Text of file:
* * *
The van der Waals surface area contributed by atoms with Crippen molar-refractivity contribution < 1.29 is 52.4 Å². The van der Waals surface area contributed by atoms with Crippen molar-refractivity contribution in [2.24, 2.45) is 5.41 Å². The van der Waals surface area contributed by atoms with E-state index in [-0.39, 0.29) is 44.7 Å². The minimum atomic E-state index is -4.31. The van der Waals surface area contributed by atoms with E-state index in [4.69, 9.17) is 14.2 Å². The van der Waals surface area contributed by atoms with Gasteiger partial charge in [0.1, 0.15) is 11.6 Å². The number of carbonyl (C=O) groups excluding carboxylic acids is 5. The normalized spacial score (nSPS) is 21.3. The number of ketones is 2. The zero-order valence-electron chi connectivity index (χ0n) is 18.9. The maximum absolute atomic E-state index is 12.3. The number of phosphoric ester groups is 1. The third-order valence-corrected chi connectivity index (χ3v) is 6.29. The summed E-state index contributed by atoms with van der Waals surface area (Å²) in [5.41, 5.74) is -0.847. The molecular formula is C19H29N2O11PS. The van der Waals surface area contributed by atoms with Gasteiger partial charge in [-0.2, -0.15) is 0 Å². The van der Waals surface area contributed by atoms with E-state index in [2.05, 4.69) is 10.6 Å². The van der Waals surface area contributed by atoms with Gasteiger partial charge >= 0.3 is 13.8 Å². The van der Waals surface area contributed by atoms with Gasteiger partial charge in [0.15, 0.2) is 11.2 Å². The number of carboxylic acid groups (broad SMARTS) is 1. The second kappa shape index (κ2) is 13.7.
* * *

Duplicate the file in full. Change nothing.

The van der Waals surface area contributed by atoms with Crippen molar-refractivity contribution < 1.29 is 52.4 Å². The van der Waals surface area contributed by atoms with Crippen molar-refractivity contribution in [2.24, 2.45) is 5.41 Å². The van der Waals surface area contributed by atoms with E-state index in [-0.39, 0.29) is 44.7 Å². The minimum atomic E-state index is -4.31. The van der Waals surface area contributed by atoms with E-state index in [4.69, 9.17) is 14.2 Å². The van der Waals surface area contributed by atoms with Gasteiger partial charge in [0.1, 0.15) is 11.6 Å². The number of carbonyl (C=O) groups excluding carboxylic acids is 5. The normalized spacial score (nSPS) is 21.3. The number of ketones is 2. The zero-order valence-electron chi connectivity index (χ0n) is 18.9. The maximum absolute atomic E-state index is 12.3. The number of phosphoric ester groups is 1. The third-order valence-corrected chi connectivity index (χ3v) is 6.29. The summed E-state index contributed by atoms with van der Waals surface area (Å²) in [5.41, 5.74) is -0.847. The molecular formula is C19H29N2O11PS. The van der Waals surface area contributed by atoms with Gasteiger partial charge in [-0.2, -0.15) is 0 Å². The van der Waals surface area contributed by atoms with E-state index in [2.05, 4.69) is 10.6 Å². The van der Waals surface area contributed by atoms with Gasteiger partial charge >= 0.3 is 13.8 Å². The van der Waals surface area contributed by atoms with Gasteiger partial charge in [0.15, 0.2) is 11.2 Å². The number of carboxylic acid groups (broad SMARTS) is 1. The second kappa shape index (κ2) is 13.7.